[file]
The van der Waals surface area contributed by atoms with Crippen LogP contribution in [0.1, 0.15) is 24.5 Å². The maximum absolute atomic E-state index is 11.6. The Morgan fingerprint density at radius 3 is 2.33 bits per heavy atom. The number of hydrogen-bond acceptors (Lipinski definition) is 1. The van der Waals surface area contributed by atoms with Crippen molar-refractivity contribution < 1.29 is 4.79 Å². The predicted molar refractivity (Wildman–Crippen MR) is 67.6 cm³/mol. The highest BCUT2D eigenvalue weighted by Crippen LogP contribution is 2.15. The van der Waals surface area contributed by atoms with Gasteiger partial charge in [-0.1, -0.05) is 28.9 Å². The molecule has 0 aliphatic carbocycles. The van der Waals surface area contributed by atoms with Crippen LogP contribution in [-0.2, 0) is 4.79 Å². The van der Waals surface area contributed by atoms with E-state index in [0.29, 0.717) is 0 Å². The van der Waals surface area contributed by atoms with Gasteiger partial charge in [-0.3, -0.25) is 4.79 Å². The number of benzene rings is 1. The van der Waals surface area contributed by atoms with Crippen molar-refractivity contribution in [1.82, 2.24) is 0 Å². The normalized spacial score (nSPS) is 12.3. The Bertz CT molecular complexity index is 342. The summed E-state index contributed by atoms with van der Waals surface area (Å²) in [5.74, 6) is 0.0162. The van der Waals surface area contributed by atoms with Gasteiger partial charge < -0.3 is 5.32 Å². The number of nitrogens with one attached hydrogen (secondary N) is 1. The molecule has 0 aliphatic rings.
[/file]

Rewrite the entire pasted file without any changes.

The van der Waals surface area contributed by atoms with Crippen LogP contribution in [0.1, 0.15) is 24.5 Å². The maximum absolute atomic E-state index is 11.6. The Morgan fingerprint density at radius 3 is 2.33 bits per heavy atom. The number of hydrogen-bond acceptors (Lipinski definition) is 1. The van der Waals surface area contributed by atoms with Crippen molar-refractivity contribution < 1.29 is 4.79 Å². The predicted molar refractivity (Wildman–Crippen MR) is 67.6 cm³/mol. The highest BCUT2D eigenvalue weighted by Crippen LogP contribution is 2.15. The van der Waals surface area contributed by atoms with Gasteiger partial charge in [-0.1, -0.05) is 28.9 Å². The molecule has 0 aliphatic carbocycles. The van der Waals surface area contributed by atoms with Crippen LogP contribution in [-0.2, 0) is 4.79 Å². The van der Waals surface area contributed by atoms with E-state index in [0.29, 0.717) is 0 Å². The van der Waals surface area contributed by atoms with Gasteiger partial charge in [-0.3, -0.25) is 4.79 Å². The number of benzene rings is 1. The van der Waals surface area contributed by atoms with Crippen molar-refractivity contribution in [1.82, 2.24) is 0 Å². The normalized spacial score (nSPS) is 12.3. The Bertz CT molecular complexity index is 342. The summed E-state index contributed by atoms with van der Waals surface area (Å²) in [5.74, 6) is 0.0162. The van der Waals surface area contributed by atoms with Gasteiger partial charge < -0.3 is 5.32 Å². The number of nitrogens with one attached hydrogen (secondary N) is 1. The molecule has 0 aliphatic rings.